ReadyTalk put out a press release today announcing availability of a public API (Application Programming Interface) for its web conferencing product. An API allows programmers to create custom integrations with other software applications.
One example might be to bypass ReadyTalk’s registration system in favor of your company’s own “shopping cart” that sells registrations to upcoming webinars. You could pass a customer’s data to the ReadyTalk system and insert them as a registrant into the webinar, at which point they might receive their confirmation and reminder emails directly from the ReadyTalk software.
Many other scenarios are possible. The value of an API is that it lets programmers make their own decisions about what functions they want ReadyTalk to handle and what they want their own systems to take care of.
Only a few web conferencing vendors publish a public API for their software. It can be very useful and opens the door to possibilities for advanced integration with third-party products as well as letting customers do their own programming. The flip side of the coin is that it locks ReadyTalk into a reliance on the existing programming structure where the APIs pass data in and out. The company loses the ability to make arbitrary changes to their own code, since they can’t do anything that could break a customer’s interface calls.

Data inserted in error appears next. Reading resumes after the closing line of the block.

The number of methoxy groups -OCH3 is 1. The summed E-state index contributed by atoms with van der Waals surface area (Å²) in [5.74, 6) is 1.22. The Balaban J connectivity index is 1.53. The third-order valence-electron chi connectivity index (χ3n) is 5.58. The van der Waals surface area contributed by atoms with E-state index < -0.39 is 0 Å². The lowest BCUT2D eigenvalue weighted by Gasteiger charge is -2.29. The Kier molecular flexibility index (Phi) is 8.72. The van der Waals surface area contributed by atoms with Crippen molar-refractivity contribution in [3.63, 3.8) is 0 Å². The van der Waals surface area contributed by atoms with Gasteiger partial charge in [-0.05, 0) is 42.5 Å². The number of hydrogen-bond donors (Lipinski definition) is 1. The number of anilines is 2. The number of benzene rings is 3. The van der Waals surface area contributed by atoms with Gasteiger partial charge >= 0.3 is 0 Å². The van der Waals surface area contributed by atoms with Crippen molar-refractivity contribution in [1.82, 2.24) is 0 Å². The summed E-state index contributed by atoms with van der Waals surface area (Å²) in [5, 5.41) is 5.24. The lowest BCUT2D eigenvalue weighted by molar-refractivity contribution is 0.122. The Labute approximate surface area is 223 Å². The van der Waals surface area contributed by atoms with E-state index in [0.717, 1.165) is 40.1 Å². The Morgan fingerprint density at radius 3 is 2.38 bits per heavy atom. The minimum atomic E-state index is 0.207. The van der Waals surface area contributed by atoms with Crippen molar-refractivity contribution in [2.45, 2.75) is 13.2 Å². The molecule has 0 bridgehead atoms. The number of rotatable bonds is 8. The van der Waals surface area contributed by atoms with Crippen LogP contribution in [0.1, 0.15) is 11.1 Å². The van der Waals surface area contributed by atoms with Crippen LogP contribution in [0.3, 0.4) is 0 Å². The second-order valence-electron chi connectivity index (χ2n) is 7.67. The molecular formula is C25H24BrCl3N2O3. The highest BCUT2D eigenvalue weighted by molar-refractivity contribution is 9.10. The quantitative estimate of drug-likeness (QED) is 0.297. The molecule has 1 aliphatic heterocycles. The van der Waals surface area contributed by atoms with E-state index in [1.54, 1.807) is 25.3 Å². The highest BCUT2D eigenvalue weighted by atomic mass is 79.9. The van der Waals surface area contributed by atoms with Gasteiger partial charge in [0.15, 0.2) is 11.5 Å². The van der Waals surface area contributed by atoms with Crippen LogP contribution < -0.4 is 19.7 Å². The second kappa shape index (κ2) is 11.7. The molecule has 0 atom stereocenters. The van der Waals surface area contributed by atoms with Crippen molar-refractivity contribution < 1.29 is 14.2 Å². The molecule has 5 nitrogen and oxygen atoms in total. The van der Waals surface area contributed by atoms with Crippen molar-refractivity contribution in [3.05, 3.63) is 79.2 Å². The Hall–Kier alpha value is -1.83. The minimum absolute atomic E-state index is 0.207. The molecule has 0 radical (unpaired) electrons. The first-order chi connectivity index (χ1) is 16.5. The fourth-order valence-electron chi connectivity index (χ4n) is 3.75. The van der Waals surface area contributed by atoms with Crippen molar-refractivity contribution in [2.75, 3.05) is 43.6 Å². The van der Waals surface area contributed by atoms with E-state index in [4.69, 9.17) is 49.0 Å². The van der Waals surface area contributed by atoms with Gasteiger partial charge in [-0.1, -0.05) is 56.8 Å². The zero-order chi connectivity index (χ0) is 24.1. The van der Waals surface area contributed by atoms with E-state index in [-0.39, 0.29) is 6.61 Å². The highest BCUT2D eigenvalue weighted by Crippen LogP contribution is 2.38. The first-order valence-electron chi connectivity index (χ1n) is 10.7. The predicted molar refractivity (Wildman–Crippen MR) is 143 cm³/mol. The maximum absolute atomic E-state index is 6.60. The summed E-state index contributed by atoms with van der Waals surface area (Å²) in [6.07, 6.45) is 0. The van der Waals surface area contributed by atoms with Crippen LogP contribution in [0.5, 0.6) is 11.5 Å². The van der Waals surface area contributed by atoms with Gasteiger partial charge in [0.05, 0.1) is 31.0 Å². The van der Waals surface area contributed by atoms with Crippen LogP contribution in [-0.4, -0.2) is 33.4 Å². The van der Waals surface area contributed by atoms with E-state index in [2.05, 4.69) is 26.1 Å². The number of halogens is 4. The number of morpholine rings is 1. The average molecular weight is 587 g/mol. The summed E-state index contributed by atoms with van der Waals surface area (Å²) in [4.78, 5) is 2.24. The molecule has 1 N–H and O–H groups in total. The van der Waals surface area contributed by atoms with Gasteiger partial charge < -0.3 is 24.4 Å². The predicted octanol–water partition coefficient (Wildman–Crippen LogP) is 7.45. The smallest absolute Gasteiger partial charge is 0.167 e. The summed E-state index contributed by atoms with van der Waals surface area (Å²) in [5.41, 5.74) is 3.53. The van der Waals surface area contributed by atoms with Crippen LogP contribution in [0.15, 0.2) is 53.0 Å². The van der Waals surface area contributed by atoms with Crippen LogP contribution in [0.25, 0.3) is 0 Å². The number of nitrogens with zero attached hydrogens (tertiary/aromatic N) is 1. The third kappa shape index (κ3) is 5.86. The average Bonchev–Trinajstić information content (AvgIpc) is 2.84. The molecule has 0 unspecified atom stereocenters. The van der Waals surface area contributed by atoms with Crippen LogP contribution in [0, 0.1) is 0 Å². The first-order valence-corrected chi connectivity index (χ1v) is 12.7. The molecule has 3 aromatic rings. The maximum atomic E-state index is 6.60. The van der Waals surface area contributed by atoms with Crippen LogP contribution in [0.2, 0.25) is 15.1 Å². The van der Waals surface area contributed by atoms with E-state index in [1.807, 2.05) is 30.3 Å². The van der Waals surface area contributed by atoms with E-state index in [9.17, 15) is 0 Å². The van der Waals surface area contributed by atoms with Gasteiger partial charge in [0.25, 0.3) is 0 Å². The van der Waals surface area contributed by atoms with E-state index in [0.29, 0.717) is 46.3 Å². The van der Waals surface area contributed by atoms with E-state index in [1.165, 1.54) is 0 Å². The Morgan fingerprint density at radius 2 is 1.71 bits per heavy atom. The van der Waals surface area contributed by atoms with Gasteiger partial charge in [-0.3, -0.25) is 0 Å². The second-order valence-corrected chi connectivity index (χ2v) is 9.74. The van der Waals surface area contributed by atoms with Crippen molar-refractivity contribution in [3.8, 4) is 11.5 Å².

In ReadyTalk’s case, they had really made this locked structure decision already with integrations to Eloqua and Salesforce. Since the programming calls were already built and had to be stable to support those integration projects, it makes sense to open up the interface structure to the rest of the world.
A little more information is available in a PDF datasheet describing the integration concept, but you need to contact ReadyTalk directly in order to get access to the API documentation itself.